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July 16, 2024

The End of an Era

Longtime PDS lunch ladies retire

By Lyndsi Aaron, The Bolivar Bullet

Arlene Dreher, Sherry Vance, and Carolyn Hobbs, lovingly called “The Lunch Ladies”, at Presbyterian Day School decided it was time to retire this year after many years of tireless service.

Sisters Dreher and Vance used to cook for the youth at the First Presbyterian Church and when the school needed cafeteria managers in 1977, Myrtis Tabb and Jennifer Gatlin reached out to them about the open positions. 

“The kids asked for us,” said Dreher. “They asked if we would be interested, and we said we were very interested.”

Dreher said she went to workshops to make sure they were properly certified.

“She would take the test, and then she would bring the information to us,” said Vance. 

“Sherry and I started this together, and then she left and went to Cape Cod for three and a half years,” said Dreher. “I was so happy when she came home, and then that’s when Carolyn came to work.”

The ladies said they have mostly shared duties, but according to Vance, Dreher was always in charge. Depending on the day they would do whatever was necessary to get the food on the table for the kids. 

“We just shared every responsibility,” said Hobbs. “If we needed help all we had to do was just look up and someone would step in.”

Dreher was born in Pittsburgh, Pennsylvania, but her family moved to the Delta before her sister was born. They eventually moved to Chicago before their father’s parents became ill and they moved back to Pittsburgh.

“I loved being there, but I also loved Delta State College,” said Dreher. “My mother was from the south, my father was from the north, and they met in Memphis. I had the best of both worlds. We’d come down here every summer, and I would just have the best time. I always loved the south.”

Dreher said she always told her mother she would go to Delta State. Although she did eventually start at Delta State, she never was able to finish her degree.

“I still love the college after all these years,” said Dreher. “I went to school to teach, but I didn’t finish my last year, and I regret that badly.”

According to Dreher, she worked at Baxter’s for a few years after marrying her husband, Harvey James Dreher. 

“After my second child was born, I quit working at Baxter’s to stay at home,” said Dreher. “Then I worked for Farm Bureau as a secretary for a while, but it was not my calling.”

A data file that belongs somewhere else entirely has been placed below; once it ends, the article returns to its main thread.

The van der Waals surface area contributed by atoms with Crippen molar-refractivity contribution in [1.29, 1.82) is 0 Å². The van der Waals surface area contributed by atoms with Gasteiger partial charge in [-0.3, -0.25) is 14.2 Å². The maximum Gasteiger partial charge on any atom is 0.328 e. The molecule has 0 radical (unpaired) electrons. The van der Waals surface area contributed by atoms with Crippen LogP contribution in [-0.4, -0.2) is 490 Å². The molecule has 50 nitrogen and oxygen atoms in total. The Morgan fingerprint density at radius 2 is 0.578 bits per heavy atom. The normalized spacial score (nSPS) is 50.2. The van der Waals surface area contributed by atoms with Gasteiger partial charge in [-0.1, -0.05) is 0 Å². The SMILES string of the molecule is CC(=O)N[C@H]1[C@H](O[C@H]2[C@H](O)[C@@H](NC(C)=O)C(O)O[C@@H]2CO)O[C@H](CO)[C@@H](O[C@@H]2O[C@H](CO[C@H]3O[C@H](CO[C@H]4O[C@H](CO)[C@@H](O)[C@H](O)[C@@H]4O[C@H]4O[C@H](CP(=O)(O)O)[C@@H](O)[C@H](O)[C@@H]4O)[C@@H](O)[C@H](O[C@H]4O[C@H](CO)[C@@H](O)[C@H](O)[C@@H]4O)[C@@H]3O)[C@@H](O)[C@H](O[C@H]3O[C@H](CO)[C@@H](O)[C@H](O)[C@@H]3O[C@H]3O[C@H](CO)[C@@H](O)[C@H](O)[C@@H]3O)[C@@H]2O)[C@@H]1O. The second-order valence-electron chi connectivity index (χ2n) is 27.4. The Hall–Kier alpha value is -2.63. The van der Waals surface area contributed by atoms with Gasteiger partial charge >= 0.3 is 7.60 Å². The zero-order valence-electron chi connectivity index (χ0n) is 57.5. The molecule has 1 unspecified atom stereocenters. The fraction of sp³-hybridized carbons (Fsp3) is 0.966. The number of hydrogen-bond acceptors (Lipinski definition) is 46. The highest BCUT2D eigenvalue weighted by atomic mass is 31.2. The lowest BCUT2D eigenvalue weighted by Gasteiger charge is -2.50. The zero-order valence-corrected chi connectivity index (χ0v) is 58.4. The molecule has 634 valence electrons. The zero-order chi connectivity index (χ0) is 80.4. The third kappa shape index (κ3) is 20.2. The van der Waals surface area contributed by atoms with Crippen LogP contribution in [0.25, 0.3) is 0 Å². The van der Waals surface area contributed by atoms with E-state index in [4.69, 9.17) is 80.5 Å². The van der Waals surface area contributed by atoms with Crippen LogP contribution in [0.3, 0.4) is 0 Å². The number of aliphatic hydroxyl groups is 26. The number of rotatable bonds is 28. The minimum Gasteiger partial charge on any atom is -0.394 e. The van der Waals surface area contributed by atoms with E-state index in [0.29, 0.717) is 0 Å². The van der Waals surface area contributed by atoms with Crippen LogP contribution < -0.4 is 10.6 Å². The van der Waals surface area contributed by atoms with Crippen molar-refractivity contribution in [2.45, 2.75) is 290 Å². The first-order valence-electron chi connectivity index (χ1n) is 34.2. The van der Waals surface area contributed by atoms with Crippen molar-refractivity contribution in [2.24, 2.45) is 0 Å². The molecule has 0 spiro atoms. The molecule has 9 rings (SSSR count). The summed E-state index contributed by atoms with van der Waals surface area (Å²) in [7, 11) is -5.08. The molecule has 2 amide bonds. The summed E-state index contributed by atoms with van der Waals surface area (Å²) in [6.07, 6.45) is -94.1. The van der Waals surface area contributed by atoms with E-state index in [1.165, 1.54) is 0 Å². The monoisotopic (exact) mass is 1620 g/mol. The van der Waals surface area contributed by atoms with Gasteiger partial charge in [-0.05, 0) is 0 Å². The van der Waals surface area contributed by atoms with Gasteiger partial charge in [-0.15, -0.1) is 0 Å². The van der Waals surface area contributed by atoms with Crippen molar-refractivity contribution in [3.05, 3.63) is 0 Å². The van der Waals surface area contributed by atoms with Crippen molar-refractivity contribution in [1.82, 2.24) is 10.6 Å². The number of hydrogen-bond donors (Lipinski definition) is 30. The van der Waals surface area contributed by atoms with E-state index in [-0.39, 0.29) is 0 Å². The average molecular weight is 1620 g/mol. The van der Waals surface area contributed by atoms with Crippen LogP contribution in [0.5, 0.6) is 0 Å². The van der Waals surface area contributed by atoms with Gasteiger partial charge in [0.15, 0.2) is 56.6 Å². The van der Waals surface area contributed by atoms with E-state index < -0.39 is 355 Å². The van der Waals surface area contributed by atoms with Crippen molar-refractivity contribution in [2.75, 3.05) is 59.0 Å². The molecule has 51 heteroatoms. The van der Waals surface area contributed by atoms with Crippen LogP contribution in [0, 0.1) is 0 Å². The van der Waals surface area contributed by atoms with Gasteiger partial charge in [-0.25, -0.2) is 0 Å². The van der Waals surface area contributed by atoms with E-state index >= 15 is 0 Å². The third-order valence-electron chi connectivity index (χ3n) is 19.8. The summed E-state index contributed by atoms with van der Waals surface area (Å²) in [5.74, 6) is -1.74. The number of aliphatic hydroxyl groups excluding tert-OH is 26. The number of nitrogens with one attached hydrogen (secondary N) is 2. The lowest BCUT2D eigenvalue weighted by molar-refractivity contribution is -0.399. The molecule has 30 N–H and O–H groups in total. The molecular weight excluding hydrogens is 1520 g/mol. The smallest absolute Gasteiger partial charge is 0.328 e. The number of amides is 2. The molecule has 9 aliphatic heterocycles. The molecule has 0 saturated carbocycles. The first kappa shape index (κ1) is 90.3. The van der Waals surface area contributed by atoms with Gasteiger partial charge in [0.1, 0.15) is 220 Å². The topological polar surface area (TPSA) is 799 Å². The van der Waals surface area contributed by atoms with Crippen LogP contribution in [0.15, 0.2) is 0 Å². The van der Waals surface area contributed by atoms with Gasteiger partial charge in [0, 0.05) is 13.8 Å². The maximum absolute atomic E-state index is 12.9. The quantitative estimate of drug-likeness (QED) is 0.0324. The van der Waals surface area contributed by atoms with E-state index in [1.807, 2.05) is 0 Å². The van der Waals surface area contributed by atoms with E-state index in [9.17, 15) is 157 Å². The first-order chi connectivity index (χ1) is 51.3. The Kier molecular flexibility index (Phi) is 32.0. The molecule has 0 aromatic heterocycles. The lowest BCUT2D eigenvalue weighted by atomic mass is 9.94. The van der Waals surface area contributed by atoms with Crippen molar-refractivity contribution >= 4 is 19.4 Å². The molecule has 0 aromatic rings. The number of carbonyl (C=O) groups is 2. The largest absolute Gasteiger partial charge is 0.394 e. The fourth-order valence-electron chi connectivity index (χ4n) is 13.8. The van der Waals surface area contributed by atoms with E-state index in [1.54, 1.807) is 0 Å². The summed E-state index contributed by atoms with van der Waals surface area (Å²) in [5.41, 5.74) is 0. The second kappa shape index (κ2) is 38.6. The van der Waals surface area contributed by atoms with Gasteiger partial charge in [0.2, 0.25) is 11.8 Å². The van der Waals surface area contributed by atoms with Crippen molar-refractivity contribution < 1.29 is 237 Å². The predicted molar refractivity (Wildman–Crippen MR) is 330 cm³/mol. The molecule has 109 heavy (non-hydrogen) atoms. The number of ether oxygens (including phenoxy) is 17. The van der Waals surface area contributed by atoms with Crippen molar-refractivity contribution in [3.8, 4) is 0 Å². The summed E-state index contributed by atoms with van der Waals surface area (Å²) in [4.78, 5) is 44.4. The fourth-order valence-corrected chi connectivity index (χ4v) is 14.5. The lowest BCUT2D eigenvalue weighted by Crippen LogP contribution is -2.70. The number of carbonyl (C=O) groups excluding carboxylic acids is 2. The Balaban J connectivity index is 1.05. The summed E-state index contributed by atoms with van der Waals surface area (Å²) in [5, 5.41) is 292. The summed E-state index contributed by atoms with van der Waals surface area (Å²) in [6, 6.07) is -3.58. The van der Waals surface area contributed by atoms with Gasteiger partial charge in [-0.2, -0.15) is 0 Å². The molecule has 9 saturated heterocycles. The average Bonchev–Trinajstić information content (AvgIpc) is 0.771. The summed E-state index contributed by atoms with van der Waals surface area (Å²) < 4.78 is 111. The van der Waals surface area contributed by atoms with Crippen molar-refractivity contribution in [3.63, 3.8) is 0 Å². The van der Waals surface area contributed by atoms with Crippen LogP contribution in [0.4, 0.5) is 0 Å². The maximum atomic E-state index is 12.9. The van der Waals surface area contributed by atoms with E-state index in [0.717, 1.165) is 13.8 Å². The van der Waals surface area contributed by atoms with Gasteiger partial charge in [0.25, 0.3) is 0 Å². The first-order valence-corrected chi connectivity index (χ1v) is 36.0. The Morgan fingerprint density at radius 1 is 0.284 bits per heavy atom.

Dreher said cooking runs in the family and she and her sister have always been called to the kitchen. 

“I’ve gone to all kinds of cooking schools,” said Dreher. “On the weekends and in the summers, I would always go to a different schools to learn various cooking techniques.”

According to Dreher, both her sons, Greg and Jeff, as well as her youngest grandson, Colby, attended PDS. 

“My other two grandchildren, Mason and Jenny Grace, went to Bayou, because their mother had gone there,” said Dreher. “I would have loved for them to have been here.”

Dreher said what drove her was the smiles of the kids each day, but the atmosphere was what kept the ladies walking into work with smiles on their faces each day no matter what. 

“My favorite part of the job over the years has been getting hugs,” said Dreher. “Then seeing a child that we can tell is having a rough day, and just giving them a hug. That was our joy, and I love to tease them. Just getting to see the plays, sneaking into chapel when we could. There are so many joys we will miss.”

Dreher said the school has always been a family that actually cares about each other. The have a list of people to pray for in the teachers lounge and they actively pray for those individuals. 

“It’s a wonderful community to work in,” said Dreher. “We can talk about the Lord, and not get chastised. We check up on each other, and if she’s feeling bad, I’m feeling bad, or if she’s feeling good, I’m feeling good.”

Dreher said she would never want to leave people in a lurch and not have food for these children because of her medical issues. 

“My body needs attention with the doctor,” said Dreher. “So, I’m going to have whatever surgeries or tests the doctors need. I’d love to be here 50 years, but it’s time right now to not hold the school back.”